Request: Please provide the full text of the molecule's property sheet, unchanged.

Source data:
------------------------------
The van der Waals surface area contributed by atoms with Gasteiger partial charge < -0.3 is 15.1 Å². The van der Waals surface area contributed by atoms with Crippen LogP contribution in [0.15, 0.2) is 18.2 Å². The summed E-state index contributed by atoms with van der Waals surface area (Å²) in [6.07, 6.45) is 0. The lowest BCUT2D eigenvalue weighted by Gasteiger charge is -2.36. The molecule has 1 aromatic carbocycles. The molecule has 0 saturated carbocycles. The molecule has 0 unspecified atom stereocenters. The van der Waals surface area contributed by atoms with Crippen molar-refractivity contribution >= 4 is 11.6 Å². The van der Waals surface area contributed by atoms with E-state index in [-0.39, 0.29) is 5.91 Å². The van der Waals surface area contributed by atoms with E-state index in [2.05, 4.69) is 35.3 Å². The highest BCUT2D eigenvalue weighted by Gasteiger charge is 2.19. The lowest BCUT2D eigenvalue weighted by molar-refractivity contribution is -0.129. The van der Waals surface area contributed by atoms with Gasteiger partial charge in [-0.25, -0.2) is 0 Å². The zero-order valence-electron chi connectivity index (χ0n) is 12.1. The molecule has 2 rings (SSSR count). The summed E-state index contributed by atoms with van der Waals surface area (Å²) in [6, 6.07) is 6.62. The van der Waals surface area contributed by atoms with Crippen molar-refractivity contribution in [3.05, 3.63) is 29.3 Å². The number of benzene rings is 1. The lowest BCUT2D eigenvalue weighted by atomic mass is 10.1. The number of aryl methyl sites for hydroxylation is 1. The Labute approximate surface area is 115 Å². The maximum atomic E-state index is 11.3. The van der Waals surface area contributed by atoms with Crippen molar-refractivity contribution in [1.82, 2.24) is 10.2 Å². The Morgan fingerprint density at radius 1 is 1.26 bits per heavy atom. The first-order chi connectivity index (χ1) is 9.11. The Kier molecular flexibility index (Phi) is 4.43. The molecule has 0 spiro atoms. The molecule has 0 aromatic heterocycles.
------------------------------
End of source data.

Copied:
The van der Waals surface area contributed by atoms with Gasteiger partial charge < -0.3 is 15.1 Å². The van der Waals surface area contributed by atoms with Crippen LogP contribution in [0.15, 0.2) is 18.2 Å². The summed E-state index contributed by atoms with van der Waals surface area (Å²) in [6.07, 6.45) is 0. The lowest BCUT2D eigenvalue weighted by Gasteiger charge is -2.36. The molecule has 1 aromatic carbocycles. The molecule has 0 saturated carbocycles. The molecule has 0 unspecified atom stereocenters. The van der Waals surface area contributed by atoms with Crippen molar-refractivity contribution >= 4 is 11.6 Å². The van der Waals surface area contributed by atoms with E-state index in [-0.39, 0.29) is 5.91 Å². The van der Waals surface area contributed by atoms with E-state index in [2.05, 4.69) is 35.3 Å². The highest BCUT2D eigenvalue weighted by Gasteiger charge is 2.19. The lowest BCUT2D eigenvalue weighted by molar-refractivity contribution is -0.129. The van der Waals surface area contributed by atoms with Gasteiger partial charge in [-0.25, -0.2) is 0 Å². The zero-order valence-electron chi connectivity index (χ0n) is 12.1. The molecule has 2 rings (SSSR count). The summed E-state index contributed by atoms with van der Waals surface area (Å²) in [6, 6.07) is 6.62. The van der Waals surface area contributed by atoms with Crippen molar-refractivity contribution in [3.05, 3.63) is 29.3 Å². The number of benzene rings is 1. The lowest BCUT2D eigenvalue weighted by atomic mass is 10.1. The number of aryl methyl sites for hydroxylation is 1. The Labute approximate surface area is 115 Å². The maximum atomic E-state index is 11.3. The van der Waals surface area contributed by atoms with Crippen molar-refractivity contribution in [1.82, 2.24) is 10.2 Å². The Morgan fingerprint density at radius 1 is 1.26 bits per heavy atom. The first-order chi connectivity index (χ1) is 9.11. The Kier molecular flexibility index (Phi) is 4.43. The molecule has 0 spiro atoms. The molecule has 0 aromatic heterocycles.